All meetings of Macon City Council committees may soon be televised, or at least streamed live on the city’s website, instead of just the Tuesday-night meetings at which already-discussed items are ratified.
The council approved the change 14-0.
Councilman Larry Schlesinger, a co-sponsor of the resolution with Councilwoman Lauren Benedict and primary author Councilman Frank Tompkins, was out of town.
In an afternoon City Council Ordinances & Resolutions Committee meeting, Tompkins offered an amendment to his own resolution, adding that all the council’s committee meetings should be held in the main council chamber instead of the smaller committee room, which is often crowded.
Councilman Ed DeFore said it’s unlikely that Cox Communications would agree to run all committee meetings, which can last several hours each and take place Monday through Thursday.
Councilman Tom Ellington agreed but said the meetings could at least be streamed online. He objected, however, to the idea of holding all meetings in the main chamber, which other groups also use.
At the suggestion of Councilman Henry Ficklin, the amendment was itself amended to say committees should use the main chamber “whenever possible.”
Buying and setting up the necessary equipment remains to be done, but Tompkins said there’s $70,000 in the current budget for such purposes.
The council voted 13-0 to dispose of 14 houses the city owns.
They were built with federal HOME funds but sitting empty and unsold.
Those and 11 similar houses were “under discussion for a long time,” Internal Affairs Director Keith Moffett said.
The other 11 were turned over to River Edge Behavioral Health Center, while this resolution calls for Mayor Robert Reichert to work out a handover to the Macon-Bibb Economic Opportunity Council and the Macon Housing Authority for the remaining 14.
The houses had been built to be sold to low-income, first-time homebuyers, but since the real estate market virtually collapsed, they’ve been empty and frequently vandalized, costing the city tens of thousands of dollars in repair costs.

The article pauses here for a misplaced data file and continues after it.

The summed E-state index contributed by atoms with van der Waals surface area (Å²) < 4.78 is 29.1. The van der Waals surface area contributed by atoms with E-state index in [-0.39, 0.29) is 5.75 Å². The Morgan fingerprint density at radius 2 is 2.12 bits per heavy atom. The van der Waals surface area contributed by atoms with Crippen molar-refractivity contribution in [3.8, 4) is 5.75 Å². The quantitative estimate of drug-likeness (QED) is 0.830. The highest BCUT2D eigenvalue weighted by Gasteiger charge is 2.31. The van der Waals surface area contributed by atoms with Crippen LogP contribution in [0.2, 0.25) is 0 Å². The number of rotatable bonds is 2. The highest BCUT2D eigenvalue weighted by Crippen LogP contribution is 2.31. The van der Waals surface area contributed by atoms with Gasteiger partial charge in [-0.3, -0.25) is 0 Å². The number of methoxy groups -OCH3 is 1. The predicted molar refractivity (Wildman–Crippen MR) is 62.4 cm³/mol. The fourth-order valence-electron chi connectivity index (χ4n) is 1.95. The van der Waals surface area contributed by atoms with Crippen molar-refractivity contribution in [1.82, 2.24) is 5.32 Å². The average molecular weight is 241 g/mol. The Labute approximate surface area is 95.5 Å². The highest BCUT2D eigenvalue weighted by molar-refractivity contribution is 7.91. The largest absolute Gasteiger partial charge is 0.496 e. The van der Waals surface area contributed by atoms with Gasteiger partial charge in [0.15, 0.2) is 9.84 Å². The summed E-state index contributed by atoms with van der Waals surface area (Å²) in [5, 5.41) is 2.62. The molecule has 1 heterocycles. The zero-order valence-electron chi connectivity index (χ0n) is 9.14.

Moffett said the housing authority will manage the houses and use them as single-family rental units.
“As anyone knows, the best security for any house is to have someone in it,” said Councilman Lonnie Miley, who’s also board chairman of the Economic Opportunity Council.
They could all be occupied within six months, Economic & Community Development Director Wanzina Jackson said.
Councilwoman Elaine Lucas, noting that the rental deal extends for 20 years, said the option to sell the houses after that should be kept open.
The resolution passed the council 13-0, with Miley recusing himself because of his connection to the Economic Opportunity Council.
By a 14-0 vote, the council ratified a contract to get new scoreboards for the Macon Coliseum in exchange for a Coke monopoly.
The deal gives Coca-Cola Refreshments USA exclusive advertising and sales rights in the Coliseum in exchange for a new four-sided digital scoreboard, a smaller scoreboard at each end of the court, and two shot clocks, all centrally controlled; they may be in place by the end of February.
As part of the deal, the bottler will contribute $5,000 a year for “mutually beneficial promotions and sponsorships” at the Coliseum, up to $1,000 of Coke products each year for sale or as promotions; and an annual rebate of $2 per case on bottles and cans sold in the arena.
To contact writer Jim Gaines, call 744-4489.